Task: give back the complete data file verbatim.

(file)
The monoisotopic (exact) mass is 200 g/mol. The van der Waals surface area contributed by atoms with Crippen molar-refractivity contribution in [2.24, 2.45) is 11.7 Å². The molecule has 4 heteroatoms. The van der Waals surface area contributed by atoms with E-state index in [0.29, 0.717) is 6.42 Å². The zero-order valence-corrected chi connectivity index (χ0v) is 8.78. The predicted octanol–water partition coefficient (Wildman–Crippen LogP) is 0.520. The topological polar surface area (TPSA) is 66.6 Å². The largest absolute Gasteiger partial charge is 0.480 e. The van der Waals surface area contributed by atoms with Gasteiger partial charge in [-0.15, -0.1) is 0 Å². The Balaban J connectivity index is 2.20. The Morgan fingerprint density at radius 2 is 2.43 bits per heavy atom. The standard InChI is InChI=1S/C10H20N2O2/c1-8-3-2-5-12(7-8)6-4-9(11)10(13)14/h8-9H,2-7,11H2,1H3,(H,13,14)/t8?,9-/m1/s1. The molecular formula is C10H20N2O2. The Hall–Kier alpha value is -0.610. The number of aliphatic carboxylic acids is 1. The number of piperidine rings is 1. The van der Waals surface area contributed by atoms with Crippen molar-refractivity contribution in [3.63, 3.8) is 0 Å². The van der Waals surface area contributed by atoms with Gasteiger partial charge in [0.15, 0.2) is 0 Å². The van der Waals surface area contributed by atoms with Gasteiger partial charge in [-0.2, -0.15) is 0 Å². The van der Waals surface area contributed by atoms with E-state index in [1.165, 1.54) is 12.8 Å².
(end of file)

The monoisotopic (exact) mass is 200 g/mol. The van der Waals surface area contributed by atoms with Crippen molar-refractivity contribution in [2.24, 2.45) is 11.7 Å². The molecule has 4 heteroatoms. The van der Waals surface area contributed by atoms with E-state index in [0.29, 0.717) is 6.42 Å². The zero-order valence-corrected chi connectivity index (χ0v) is 8.78. The predicted octanol–water partition coefficient (Wildman–Crippen LogP) is 0.520. The topological polar surface area (TPSA) is 66.6 Å². The largest absolute Gasteiger partial charge is 0.480 e. The van der Waals surface area contributed by atoms with Gasteiger partial charge in [-0.15, -0.1) is 0 Å². The Balaban J connectivity index is 2.20. The Morgan fingerprint density at radius 2 is 2.43 bits per heavy atom. The standard InChI is InChI=1S/C10H20N2O2/c1-8-3-2-5-12(7-8)6-4-9(11)10(13)14/h8-9H,2-7,11H2,1H3,(H,13,14)/t8?,9-/m1/s1. The molecular formula is C10H20N2O2. The Hall–Kier alpha value is -0.610. The number of aliphatic carboxylic acids is 1. The number of piperidine rings is 1. The van der Waals surface area contributed by atoms with Crippen molar-refractivity contribution in [3.63, 3.8) is 0 Å². The van der Waals surface area contributed by atoms with Gasteiger partial charge in [0.15, 0.2) is 0 Å². The van der Waals surface area contributed by atoms with Gasteiger partial charge in [-0.2, -0.15) is 0 Å². The van der Waals surface area contributed by atoms with E-state index in [1.165, 1.54) is 12.8 Å².